I'm reading an interesting book right now: The Age of the Unthinkable: why the new world disorder constantly surprises us and what we can do about it by Joshua Cooper Ramo. The book is about how we are in an unpredictable and revolutionary time, when we've been relying on old systems, practices, politics and people that are no longer relevant.., and what the impact of that has been... and suggests ideas of where we need to go next.
I liked this part and wanted to share because it seemed relevant to what AI is doing... and the 'garden' we are building:
"Concluding his Nobel speech, Hayek warned, 'if man is not to do more harm than good in his efforts to improve the social order, he will have to learn that in this, as in all other fields where essential complexity of an organized kind prevails, he cannot acquire the full knowledge which would make mastery of the events possible.' Politicians and thinkers would be wise not to try to bend history as the 'craftsmen shapes his handiwork, but rather to cultivate growth by providing the appropriate environment, in the manner a gardener does for his plants.'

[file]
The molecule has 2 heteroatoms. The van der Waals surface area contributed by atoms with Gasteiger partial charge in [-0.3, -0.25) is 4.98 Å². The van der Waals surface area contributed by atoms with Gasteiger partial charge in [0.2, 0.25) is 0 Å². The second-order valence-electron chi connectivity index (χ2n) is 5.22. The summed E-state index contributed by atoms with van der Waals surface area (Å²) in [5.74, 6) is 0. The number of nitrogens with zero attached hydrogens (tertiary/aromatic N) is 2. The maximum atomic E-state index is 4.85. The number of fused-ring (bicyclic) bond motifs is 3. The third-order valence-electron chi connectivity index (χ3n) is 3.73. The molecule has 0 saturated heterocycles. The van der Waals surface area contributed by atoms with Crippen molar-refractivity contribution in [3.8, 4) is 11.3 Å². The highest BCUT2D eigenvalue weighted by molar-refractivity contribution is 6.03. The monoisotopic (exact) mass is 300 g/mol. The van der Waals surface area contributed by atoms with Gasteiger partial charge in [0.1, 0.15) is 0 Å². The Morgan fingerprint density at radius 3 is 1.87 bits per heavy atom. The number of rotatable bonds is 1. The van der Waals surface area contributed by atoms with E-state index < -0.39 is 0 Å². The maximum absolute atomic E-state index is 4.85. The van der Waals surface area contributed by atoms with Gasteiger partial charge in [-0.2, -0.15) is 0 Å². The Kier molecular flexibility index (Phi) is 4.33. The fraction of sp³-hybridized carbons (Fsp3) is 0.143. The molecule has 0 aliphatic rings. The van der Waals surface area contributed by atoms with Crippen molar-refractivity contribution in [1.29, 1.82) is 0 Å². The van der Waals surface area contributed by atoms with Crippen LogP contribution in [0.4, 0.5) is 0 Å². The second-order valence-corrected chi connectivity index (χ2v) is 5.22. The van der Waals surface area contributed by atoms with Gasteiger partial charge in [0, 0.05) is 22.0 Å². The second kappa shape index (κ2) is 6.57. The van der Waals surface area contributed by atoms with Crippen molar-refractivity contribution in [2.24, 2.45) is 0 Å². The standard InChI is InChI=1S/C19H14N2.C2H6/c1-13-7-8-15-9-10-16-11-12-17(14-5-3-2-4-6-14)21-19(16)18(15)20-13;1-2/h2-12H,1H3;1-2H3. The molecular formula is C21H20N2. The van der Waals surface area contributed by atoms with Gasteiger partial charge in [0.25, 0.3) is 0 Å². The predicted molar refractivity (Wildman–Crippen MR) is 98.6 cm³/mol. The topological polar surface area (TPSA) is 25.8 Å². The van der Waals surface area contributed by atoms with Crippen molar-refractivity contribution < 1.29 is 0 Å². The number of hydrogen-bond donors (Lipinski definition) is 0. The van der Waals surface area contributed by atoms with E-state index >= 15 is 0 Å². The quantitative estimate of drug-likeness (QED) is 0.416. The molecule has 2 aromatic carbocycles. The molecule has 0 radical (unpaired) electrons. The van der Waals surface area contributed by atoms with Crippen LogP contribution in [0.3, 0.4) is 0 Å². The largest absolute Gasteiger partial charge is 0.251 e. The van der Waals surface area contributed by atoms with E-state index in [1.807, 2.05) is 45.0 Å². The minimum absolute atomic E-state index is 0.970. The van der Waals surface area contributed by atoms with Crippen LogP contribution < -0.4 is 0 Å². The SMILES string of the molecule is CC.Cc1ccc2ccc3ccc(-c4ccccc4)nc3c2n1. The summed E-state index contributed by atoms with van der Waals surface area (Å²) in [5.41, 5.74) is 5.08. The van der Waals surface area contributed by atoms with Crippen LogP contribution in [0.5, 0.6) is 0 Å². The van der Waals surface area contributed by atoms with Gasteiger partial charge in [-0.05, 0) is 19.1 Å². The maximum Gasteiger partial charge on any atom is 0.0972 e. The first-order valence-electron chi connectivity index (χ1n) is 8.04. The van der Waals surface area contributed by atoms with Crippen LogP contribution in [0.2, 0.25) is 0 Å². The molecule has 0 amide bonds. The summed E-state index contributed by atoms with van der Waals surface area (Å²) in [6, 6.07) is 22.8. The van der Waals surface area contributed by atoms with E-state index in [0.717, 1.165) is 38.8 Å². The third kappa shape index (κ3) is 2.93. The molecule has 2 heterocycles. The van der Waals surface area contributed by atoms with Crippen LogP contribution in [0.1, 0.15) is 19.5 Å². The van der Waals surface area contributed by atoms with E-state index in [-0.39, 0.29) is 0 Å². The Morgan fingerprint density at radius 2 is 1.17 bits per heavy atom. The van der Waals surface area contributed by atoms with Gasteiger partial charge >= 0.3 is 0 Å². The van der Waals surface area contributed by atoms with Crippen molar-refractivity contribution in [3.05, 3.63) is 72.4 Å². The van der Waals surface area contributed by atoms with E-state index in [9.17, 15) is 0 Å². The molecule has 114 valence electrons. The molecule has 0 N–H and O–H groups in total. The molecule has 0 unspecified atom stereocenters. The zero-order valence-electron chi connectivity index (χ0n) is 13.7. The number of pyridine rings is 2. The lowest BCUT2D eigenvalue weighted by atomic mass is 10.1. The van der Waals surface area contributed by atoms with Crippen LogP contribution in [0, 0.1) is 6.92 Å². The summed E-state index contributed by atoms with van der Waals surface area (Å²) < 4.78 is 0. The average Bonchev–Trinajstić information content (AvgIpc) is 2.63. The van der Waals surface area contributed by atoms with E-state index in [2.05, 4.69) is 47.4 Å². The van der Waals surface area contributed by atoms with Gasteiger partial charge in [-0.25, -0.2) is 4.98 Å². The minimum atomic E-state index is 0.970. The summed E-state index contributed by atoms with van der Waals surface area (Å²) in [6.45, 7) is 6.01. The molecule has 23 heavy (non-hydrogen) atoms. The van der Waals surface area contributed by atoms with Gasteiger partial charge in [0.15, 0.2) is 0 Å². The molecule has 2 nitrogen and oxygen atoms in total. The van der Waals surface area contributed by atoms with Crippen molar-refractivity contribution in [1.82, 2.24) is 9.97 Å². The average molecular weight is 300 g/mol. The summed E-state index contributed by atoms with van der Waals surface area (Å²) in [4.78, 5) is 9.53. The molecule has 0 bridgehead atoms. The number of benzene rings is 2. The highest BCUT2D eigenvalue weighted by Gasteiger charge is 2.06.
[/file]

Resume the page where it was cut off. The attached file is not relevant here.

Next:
To see the world this way, as a ceaselessly complex and adaptive system, requires revolution. It involves changing the role we imagine for ourselves, from architects of a system we can control and manage to gardeners in a living, shifting ecosystem. for hundreds of years now we have lived in our minds as builders: constructing everything from nations to bridges, heedlessly grabbing whatever resources we've needed in pursuit of a dream of some imagined palace of global prosperity. This mode of existence, which delivered amazing progress, is no longer suitable. The world is too complex, its resources too limited. Tt is now delivering the opposite of what we intend. In a revolutionary age, with rapid change all around us, our architects tools are deadly. It is time for us to put them down and follow Hayek's instructions to live and think as gardeners."
lisa, mikey and jp congrats on finishing the first building! loving the pictures of the garden.